Say More With Less

A reminder to trim the fat

When I was trying to become a better writer in high school, my mom would force me to edit all my papers with her. She’s a good and articulate writer, which meant that I always hated the laborious process. A two page paper would seemingly take forever to edit, picking over every sentence with a fine tooth comb, considering if every word was both essential and effective.

I can’t say I loved any part of it at the time, but from those hours of editing, one main message has really stuck with me: Don’t say with 10 words what you can say with 9. Or 1.

The English langue is extremely functional that way; we have so many words with similar meanings, but each carries its own nuance. Using only the most perfect words means clearer articulation faster.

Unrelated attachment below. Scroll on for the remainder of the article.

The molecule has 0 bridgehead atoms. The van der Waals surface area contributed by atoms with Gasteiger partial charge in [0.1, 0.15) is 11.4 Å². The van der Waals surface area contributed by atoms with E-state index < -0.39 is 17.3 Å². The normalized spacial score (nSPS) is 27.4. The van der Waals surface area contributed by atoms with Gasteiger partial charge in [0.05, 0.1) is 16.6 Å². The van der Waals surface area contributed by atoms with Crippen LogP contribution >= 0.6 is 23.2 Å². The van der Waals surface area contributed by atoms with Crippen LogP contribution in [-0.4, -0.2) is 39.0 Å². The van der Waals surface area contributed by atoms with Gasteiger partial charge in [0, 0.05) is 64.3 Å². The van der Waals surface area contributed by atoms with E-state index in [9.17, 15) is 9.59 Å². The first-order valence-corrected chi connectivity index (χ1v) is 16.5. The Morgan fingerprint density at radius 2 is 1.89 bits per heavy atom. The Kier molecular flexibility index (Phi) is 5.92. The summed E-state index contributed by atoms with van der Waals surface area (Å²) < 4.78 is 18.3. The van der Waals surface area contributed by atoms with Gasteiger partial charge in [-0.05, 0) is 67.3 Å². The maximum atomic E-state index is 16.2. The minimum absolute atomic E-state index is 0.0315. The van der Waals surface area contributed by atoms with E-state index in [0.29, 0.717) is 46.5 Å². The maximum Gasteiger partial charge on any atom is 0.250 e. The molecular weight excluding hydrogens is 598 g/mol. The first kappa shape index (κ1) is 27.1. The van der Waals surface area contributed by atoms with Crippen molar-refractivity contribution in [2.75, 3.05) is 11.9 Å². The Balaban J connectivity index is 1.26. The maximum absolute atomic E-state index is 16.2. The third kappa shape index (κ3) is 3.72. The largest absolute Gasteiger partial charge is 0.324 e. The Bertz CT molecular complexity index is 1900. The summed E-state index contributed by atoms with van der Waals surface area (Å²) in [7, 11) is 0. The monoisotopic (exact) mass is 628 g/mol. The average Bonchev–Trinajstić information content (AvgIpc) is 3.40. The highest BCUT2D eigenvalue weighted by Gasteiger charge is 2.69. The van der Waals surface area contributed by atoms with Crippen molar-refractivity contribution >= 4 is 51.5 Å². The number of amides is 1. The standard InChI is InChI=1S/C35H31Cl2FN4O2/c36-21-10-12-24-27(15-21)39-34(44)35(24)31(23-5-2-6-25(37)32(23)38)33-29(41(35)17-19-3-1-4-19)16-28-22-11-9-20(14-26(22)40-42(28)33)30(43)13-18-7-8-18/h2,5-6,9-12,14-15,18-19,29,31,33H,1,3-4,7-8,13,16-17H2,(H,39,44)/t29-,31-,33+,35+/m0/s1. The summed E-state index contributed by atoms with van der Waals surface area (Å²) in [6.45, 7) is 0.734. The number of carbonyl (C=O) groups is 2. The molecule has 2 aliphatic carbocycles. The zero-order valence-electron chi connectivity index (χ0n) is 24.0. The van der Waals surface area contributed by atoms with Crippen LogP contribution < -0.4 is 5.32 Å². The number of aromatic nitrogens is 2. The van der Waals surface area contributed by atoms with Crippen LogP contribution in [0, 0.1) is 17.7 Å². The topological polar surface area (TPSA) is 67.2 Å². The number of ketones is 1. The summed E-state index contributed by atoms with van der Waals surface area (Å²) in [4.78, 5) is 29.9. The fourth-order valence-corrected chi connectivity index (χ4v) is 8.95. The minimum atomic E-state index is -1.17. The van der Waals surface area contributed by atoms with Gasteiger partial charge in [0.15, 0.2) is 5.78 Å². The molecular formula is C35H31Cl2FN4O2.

I think of photography like writing. Never use more when you can use less.

“Perfection is achieved not when there is nothing more to add, but when there is nothing left to take away” — Antoine de Saint-Exupery

When writing, extraneous words should be removed. When creating a photograph, visual clutter should be kept out of the frame. This doesn’t mean minimalism is a requirement, but that everything should add to the message, nothing should distract, and nothing should be irrelevant.

Caleb KerrComment